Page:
Today I attended the 3rd annual Reenactors Appreciation Weekend in Gettysburg. There were more than 400 living historians and reenactors in town to take advantage of several free get-togethers and special events, as well as discount admissions to various museums, restaurants, and specialty retail stores. The bad weather in western PA and across Ohio, WV, and Kentucky kept several people from attending, but those who were able to come seemed to have a good time...

    (Read more)

  • New Museum and Visitor Center to Open at Gettysburg National Military Park

    GETTYSBURG, Pa., Feb. 20 /PRNewswire/ -- A new museum dedicated to the
    history of the Battle of Gettysburg in the context of the Civil War will
    open April 14, 2008, at Gettysburg National Military Park. A joint project
    of the Gettysburg Foundation and the National Park Service, the museum will
    join together artifacts, hands-on exhibits, multimedia technology, and
    archival materials for an interactive, enriching experience that will
    excite visitors of all ages and instill a deeper understanding of the Civil
    War, its causes and consequences. The new Museum and Visitor Center is part
    of a $125 million fundraising campaign to preserve the historic integrity
    of Gettysburg.
  • Shiloh National Military Park to Manage Property

    The Associated Press • February 24, 2008

    CORINTH — The Siege and Battle of Corinth Commission and Shiloh National Military Park are working on an agreement for the National Park Service to begin managing 800 acres of Civil War battlefield property even before a formal transfer is completed.

    Read the article.

  • Welcome to

    The 1860's was one of the most musical decades in American history, and in no other war than the Civil War did music play such an important role among the soldiers. Robert E. Lee wrote in 1864, "I don't believe we can have an army without music."

    The information in this section will bring you closer to the people of the Civil War as you explore the thoughts and emotions of the soldiers and the people who waited for their return. In addition to listening to selected samples you can discover the background of each song, read along with the lyrics, and order CD's by Douglas Jimerson --recognized as one of the leading authorities on the evolution of American vocal music.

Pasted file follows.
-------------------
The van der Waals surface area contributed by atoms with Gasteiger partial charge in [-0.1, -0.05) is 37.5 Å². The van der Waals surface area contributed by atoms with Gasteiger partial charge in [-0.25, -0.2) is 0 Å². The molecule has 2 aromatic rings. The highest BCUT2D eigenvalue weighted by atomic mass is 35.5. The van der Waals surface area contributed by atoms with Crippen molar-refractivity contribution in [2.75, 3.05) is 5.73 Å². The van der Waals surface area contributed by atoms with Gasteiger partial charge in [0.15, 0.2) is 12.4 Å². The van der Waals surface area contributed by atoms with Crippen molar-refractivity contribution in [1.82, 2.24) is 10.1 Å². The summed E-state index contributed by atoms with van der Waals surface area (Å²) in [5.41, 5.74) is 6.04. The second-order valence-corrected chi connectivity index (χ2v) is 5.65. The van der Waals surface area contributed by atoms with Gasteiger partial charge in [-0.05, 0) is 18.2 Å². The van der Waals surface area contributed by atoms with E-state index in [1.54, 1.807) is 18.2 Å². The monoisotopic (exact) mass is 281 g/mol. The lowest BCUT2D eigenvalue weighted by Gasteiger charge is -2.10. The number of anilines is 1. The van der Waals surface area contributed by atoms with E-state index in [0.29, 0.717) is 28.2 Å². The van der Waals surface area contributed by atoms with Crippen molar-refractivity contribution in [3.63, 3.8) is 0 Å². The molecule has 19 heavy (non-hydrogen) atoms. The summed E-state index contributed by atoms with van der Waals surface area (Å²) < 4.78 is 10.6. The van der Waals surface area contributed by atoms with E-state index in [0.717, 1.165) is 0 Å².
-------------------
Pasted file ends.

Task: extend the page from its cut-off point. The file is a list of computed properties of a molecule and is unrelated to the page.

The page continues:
It was the greatest war in American history.
    3 million fought - 600,000 died.
    It was the only war fought on American soil by Americans, and for that reason we have always been fascinated with The Civil War.

    The purpose of our site is to bring history students, educators and Civil War enthusiasts the very best and most comprehensive information available regarding this American conflict, including its causes and effects. To that end, we have recently enhanced this site to add content more quickly and to dramatically increase the speed with which information is returned to you. We have also added a new Civil War forum (see link below), via which you can exchange your ideas and opinions regarding this critical part of American History with your peers.

    Welcome to
  • Visit Civil War History

    We would like to bring to your attention the special role played by one state in many of the events leading up to the Civil War. Check out the link to "Where The Civil War Began" in the ad space to the upper right to learn how you can revisit the actual sites where they all took place and perhaps win a getaway to America's historic past.
  • Online Bookstore

    We have now added the online Bookstore. Here you'll find hundreds of books regarding everything from battles, maps, campaigns, and novels.
  • 341 Battles Updated and Added

    341 Civil War battles have been added and updated to this site. Each battle now includes extended statistics and a brief description of each battle's events and overview. Visit the Battles section to view the added content.
  • Harpers Ferry / John Brown

    The transcript and testimonies of John Brown's trial following his failed raid on Harpers Ferry has been added to the site.  More to follow.  The documents are found in the Documents section,  under Government Documents.

    It is an interesting read, being primarily comprised of the testimony of the participants and eye witnesses.  An insight to prevailing attitudes towards slavery, religion  and the general response of a populace to a community disturbance are all revealed.

    Look for more information soon on what is often considered the opening salvo of the Civil War. 

    Additionally the extensive links section will be returning soon.

  • View Archived Articles

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Major Battles of the Civil War